The Phillies also drafted two more outfielders, Washington State's Jason Monda (sixth round, 181st) and Illinois' Justin Parr (eighth round, 241st), and three pitchers: Holmes (fifth round, 151st), Southwest Oklahoma State righthander Shane Martin (ninth round, 271st) and Seton Hall righthander Jon Prosinksi (10th round, 301st).
Crawford, who joined the conference call with Wolever yesterday, is committed to USC, but sounded ready to begin his pro career instead.
"I want to sign and get down there as soon as possible," said Crawford, the cousin of Los Angeles Dodgers outfielder Carl Crawford.
Locally, Malvern Prep's Ty Young, a junior third baseman at Louisville, was picked in the seventh round (No. 218) by Tampa Bay.
Even with two-thirds of his rotation on the disabled list, manager Charlie Manuel is more than pleased with the Phillies starting pitchers.
Although the starters' 3.97 ERA ranks eighth in the NL, it's considerably skewed by an injured Halladay's tumultuous first month. Take away Halladay's numbers and Phillies starters have a 3.50 ERA, which would stand as the fifth-best ERA in baseball.
Even with Halladay, Phils starters entered last night having thrown 381 1/3 innings, second only to St. Louis (383 2/3) among baseball's 30 teams.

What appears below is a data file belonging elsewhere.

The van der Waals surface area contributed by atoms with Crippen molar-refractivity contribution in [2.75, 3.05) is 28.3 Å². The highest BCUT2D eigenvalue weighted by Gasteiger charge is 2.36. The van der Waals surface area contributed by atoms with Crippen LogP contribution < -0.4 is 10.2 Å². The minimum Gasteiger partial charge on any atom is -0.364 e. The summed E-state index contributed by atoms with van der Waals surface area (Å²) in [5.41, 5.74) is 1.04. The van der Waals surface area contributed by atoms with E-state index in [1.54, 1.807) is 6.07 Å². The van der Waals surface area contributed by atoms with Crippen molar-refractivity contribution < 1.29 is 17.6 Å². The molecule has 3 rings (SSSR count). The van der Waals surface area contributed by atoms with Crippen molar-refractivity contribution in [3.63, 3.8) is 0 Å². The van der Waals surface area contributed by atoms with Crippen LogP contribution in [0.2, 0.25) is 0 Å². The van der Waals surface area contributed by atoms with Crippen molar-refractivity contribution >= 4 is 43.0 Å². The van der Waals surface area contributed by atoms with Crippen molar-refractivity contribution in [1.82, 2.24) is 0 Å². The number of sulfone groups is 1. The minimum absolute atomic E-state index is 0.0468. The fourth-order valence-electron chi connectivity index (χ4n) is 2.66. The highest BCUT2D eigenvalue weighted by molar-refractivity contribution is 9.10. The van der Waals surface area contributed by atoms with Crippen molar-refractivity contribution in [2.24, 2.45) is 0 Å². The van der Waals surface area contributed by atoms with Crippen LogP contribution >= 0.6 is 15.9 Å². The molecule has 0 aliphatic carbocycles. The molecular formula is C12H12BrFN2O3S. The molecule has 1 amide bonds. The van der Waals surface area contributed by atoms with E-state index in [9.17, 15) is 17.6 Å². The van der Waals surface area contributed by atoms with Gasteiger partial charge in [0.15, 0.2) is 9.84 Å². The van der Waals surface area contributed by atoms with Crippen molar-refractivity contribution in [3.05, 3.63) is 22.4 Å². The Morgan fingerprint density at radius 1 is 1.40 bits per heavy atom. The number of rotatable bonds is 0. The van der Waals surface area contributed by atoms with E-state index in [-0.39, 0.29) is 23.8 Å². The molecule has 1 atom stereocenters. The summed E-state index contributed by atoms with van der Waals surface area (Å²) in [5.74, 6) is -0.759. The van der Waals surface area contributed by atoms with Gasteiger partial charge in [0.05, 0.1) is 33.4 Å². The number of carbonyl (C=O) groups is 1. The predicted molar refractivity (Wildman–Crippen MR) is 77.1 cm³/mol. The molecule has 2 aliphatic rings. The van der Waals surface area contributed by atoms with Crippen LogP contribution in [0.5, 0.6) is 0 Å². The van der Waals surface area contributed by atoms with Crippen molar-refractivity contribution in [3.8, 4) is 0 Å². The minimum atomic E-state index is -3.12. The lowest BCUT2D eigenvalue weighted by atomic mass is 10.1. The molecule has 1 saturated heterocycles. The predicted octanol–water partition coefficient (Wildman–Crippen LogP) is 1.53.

While the rotation has held up, the bullpen has mostly been in flux over the course of the first 2 months of the season. Veteran setup man Mike Adams might as well be the poster boy for the erratic pen.
Adams, who signed a 2-year, $12 million deal as a free agent last winter, was scored on only twice in his first 10 outings while racking up 14 strikeouts and walking just two. But in 13 appearances since, Adams yielded at least one run in six of those games, while allowing 11 hits in 11 2/3 innings; he's struck out eight while also walking eight in that span.
Since returning from the DL on May 27, Adams has allowed a run in four of his six games and has more walks (four) than strikeouts (three).
Manuel brought Adams into a 5-0 game in the eighth inning on Thursday night. Adams walked the leadoff batter, who eventually scored.
"The only thing I see is he pushes the ball instead of extending through it," Manuel said, relaying a conversation he had with Adams at the team hotel. "But he'll get there. He'll start doing that."
Manuel said he's been trying to toe the line between not overworking Adams, who had a back strain last month, with getting the veteran reliever sharp with his mechanics through more regular work.
"I'd like to see us give him enough rest where he can get him into a routine where he can go 2 to 3 days in a row," Manuel said. "But I don't think we're quite there yet."
Toning down Brown
In a pregame spot with the Phillies radio network, outfielder Domonic Brown said he would tone down his home-run celebrations.
Brown, who has hit 10 home runs in his last 13 games to take the National League lead, caught flak in Philadelphia last week when some members of the Miami Marlins complained about his post-homer theatrics. In addition to an exaggerated bat flip and path to first base out of the batter's box, Brown took part in an orchestrated handshake and bowing act with Ryan Howard after crossing the plate.
"We'll take it to the dugout," Brown said of the celebrations yesterday in Milwaukee.
Daily News staff writer Ted Silary contributed to this report.